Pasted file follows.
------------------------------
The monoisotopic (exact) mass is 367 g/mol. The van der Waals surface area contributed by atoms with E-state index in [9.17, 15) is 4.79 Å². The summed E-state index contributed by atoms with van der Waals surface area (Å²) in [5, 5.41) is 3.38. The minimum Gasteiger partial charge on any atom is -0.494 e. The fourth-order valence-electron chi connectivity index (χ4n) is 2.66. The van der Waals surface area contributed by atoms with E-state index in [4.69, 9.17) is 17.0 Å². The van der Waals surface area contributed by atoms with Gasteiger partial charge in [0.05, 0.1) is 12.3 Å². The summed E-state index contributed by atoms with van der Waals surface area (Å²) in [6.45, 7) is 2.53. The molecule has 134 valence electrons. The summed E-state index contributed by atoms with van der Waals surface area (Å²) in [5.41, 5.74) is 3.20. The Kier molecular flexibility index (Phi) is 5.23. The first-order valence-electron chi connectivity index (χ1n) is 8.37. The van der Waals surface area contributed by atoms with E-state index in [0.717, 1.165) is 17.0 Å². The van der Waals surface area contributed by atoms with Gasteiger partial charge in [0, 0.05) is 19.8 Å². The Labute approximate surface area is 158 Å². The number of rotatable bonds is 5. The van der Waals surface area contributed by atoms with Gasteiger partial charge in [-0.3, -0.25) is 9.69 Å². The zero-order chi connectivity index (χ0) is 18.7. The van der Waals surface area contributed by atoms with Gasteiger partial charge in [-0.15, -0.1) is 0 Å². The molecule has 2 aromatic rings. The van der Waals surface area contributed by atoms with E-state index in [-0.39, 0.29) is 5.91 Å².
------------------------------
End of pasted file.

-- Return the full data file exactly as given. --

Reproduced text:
The monoisotopic (exact) mass is 367 g/mol. The van der Waals surface area contributed by atoms with E-state index in [9.17, 15) is 4.79 Å². The summed E-state index contributed by atoms with van der Waals surface area (Å²) in [5, 5.41) is 3.38. The minimum Gasteiger partial charge on any atom is -0.494 e. The fourth-order valence-electron chi connectivity index (χ4n) is 2.66. The van der Waals surface area contributed by atoms with E-state index in [4.69, 9.17) is 17.0 Å². The van der Waals surface area contributed by atoms with Gasteiger partial charge in [0.05, 0.1) is 12.3 Å². The summed E-state index contributed by atoms with van der Waals surface area (Å²) in [6.45, 7) is 2.53. The molecule has 134 valence electrons. The summed E-state index contributed by atoms with van der Waals surface area (Å²) in [5.41, 5.74) is 3.20. The Kier molecular flexibility index (Phi) is 5.23. The first-order valence-electron chi connectivity index (χ1n) is 8.37. The van der Waals surface area contributed by atoms with E-state index in [0.717, 1.165) is 17.0 Å². The van der Waals surface area contributed by atoms with Gasteiger partial charge in [0, 0.05) is 19.8 Å². The Labute approximate surface area is 158 Å². The number of rotatable bonds is 5. The van der Waals surface area contributed by atoms with Gasteiger partial charge in [-0.3, -0.25) is 9.69 Å². The zero-order chi connectivity index (χ0) is 18.7. The van der Waals surface area contributed by atoms with Gasteiger partial charge in [-0.15, -0.1) is 0 Å². The molecule has 2 aromatic rings. The van der Waals surface area contributed by atoms with E-state index in [-0.39, 0.29) is 5.91 Å².